“Please tell Doc deBlois to call Phil Roberts,” I told the woman who answered. “Tell him I fell off the roof tonight, and I think I broke some ribs.”

It wasn’t but a few minutes before my phone was ringing. It was Mike.

“You did what?!” were his first words. I related my story and my symptoms. I also confessed I had waited about six hours to call him.

“Well, if you’re still alive, you’re probably going to make it,” he said in all seriousness. “Have Sherry wrap your chest and, if you get to feeling worse, go to the emergency room.”

We still had a chimney that was mostly blocked, so Sherry opened some more windows to make sure there was plenty of fresh air in the house, and she put the kids to bed.

Both of us then sat up the rest of the night, taking turns dosing now and then.

I thought I should stay awake because of my concussion. Besides, I was in too much pain to sleep soundly. Sherry stayed up because she wanted to make sure the furnace fumes didn’t kill us.

It was weeks before I could move around without feeling pain. But I never complained about it. I just felt fortunate to be alive. And because I wasn’t permanently disabled or killed, God must have had a purpose for me, I reasoned.

I learned some valuable lessons on Christmas Eve 20 years ago. For one thing, if someone tells you that doing something – like climbing up a snow- and ice-covered roof during a blizzard – is too dangerous, listen to them.

And I learned that if you do something stupid and hurt yourself, you may as well swallow your pride and let those who care about you get you the medical assistance you need.

But most important of all, I learned that all of us need to live each day like it’s our last, because it very well could be.

Yes, this will be a special Christmas for me. It’s the 20th anniversary of the Christmas on which I almost killed myself, but through the grace of God, didn’t.

Copyright Dec. 10, 2003, by Phil Roberts, Creative Enterprises.

 
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Posted by on October 9, 2008 in Uncategorized

 

Everyday People column: Peeper problem

If I kept a diary, November would have been recorded in it as a good news-bad news month. The children and grandchildren were all home for Thanksgiving. It was a great time. That was certainly good news.

After the surgery and on the slow road to recovery. I only had my head raised for a moment so the photo could be taken.

After the surgery and on the slow road to recovery. I only had my head raised for a moment so the photo could be taken.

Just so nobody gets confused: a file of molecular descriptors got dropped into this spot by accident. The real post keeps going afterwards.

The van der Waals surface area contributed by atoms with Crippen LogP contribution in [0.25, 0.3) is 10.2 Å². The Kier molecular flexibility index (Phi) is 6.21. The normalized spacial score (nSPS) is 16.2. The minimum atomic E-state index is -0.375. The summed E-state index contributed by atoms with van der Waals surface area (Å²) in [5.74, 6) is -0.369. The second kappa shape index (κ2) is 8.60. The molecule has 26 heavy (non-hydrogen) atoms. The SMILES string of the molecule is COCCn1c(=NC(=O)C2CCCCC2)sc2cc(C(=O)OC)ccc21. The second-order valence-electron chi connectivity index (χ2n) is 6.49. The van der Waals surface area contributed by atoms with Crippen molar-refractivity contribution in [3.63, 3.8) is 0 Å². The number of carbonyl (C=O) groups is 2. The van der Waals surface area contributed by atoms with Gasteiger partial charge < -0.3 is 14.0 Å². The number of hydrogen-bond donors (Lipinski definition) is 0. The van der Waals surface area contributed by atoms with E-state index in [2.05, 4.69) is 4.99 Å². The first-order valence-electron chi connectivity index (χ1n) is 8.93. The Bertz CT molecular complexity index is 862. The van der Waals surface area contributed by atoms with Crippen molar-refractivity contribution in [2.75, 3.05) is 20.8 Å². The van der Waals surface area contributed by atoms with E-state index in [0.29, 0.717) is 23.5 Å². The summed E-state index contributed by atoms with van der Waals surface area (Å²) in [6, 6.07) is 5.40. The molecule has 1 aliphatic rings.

It was the first Thanksgiving without my dad, who died last March. Bad news. I discovered a new TV show during the month. Well, at least it was new to me. It’s called “The West Wing.” You see, I work second shift so I don’t see much evening TV. But Bravo, a cable channel, runs back-to-back episodes of “The West Wing” weekday mornings. I saw it for the first time in November and got hooked. More good news.

And, oh yes, there was one more thing about November: I went blind in my right eye one night, underwent emergency surgery 48 hours later and was told that if I wanted to regain my sight, I’d have to keep my head down — basically looking at the floor — 24 hours a day for two to four weeks after the operation. Now that was some real bad news.

The trouble with my baby blues actually began last March or April. That’s when I noticed that images were not as sharp as they had been, even though my eyeglasses were less than a year old.

It turned out that I had cataracts, a clouding of the lenses, in both eyes. That wasn’t really a surprise to me; they run in the family.

In October, Dr. Prem Virdi, a gentleman in the truest sense of the word and a skilled eye surgeon, removed those cloudy lenses and implanted in their place some man-made lenses.

Stitchless cataract surgery is now done on an outpatient basis. It takes as little as 20 minutes per eye.

After the surgery, which was done at Trinity in Moline, my eyesight, especially for distances, was wonderful. Both eyes registered 20-15, which is better than 20-20 vision. For reading fine print, Dr. Virdi suggested I just buy some “cheaters,” those non-prescription reading glasses sold at pharmacies.

Everything was great until Nov. 6. One month to the day after the cataract surgery had taken place on my right peeper, it suddenly quit working.

It was a Saturday night, and my wife and I were dining out with friends when the eye suddenly went blurry.